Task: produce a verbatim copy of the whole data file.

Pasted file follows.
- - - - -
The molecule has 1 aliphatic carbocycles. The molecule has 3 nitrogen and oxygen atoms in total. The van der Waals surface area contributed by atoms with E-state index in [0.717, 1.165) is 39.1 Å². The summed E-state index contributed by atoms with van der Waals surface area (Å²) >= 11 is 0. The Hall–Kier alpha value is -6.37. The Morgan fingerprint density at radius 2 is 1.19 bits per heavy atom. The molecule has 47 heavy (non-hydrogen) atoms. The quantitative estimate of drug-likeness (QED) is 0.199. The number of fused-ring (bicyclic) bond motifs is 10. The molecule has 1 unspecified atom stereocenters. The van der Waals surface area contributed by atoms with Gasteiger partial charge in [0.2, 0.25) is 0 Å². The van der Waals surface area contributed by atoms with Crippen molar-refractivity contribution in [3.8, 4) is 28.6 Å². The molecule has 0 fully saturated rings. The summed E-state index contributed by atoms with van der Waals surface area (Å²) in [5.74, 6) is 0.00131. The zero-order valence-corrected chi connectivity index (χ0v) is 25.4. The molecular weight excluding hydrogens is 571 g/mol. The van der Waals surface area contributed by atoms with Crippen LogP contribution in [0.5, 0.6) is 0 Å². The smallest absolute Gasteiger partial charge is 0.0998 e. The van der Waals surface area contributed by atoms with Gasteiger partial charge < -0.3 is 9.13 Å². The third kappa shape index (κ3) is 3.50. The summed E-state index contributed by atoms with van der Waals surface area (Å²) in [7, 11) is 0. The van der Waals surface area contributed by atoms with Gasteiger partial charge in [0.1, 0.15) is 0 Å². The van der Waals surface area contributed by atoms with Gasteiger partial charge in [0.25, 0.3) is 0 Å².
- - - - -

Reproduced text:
The molecule has 1 aliphatic carbocycles. The molecule has 3 nitrogen and oxygen atoms in total. The van der Waals surface area contributed by atoms with E-state index in [0.717, 1.165) is 39.1 Å². The summed E-state index contributed by atoms with van der Waals surface area (Å²) >= 11 is 0. The Hall–Kier alpha value is -6.37. The Morgan fingerprint density at radius 2 is 1.19 bits per heavy atom. The molecule has 47 heavy (non-hydrogen) atoms. The quantitative estimate of drug-likeness (QED) is 0.199. The number of fused-ring (bicyclic) bond motifs is 10. The molecule has 1 unspecified atom stereocenters. The van der Waals surface area contributed by atoms with Gasteiger partial charge in [0.2, 0.25) is 0 Å². The van der Waals surface area contributed by atoms with Crippen molar-refractivity contribution in [3.8, 4) is 28.6 Å². The molecule has 0 fully saturated rings. The summed E-state index contributed by atoms with van der Waals surface area (Å²) in [5.74, 6) is 0.00131. The zero-order valence-corrected chi connectivity index (χ0v) is 25.4. The molecular weight excluding hydrogens is 571 g/mol. The van der Waals surface area contributed by atoms with Crippen LogP contribution in [0.5, 0.6) is 0 Å². The smallest absolute Gasteiger partial charge is 0.0998 e. The van der Waals surface area contributed by atoms with Gasteiger partial charge < -0.3 is 9.13 Å². The third kappa shape index (κ3) is 3.50. The summed E-state index contributed by atoms with van der Waals surface area (Å²) in [7, 11) is 0. The van der Waals surface area contributed by atoms with Gasteiger partial charge in [0.1, 0.15) is 0 Å². The van der Waals surface area contributed by atoms with Gasteiger partial charge in [0.25, 0.3) is 0 Å².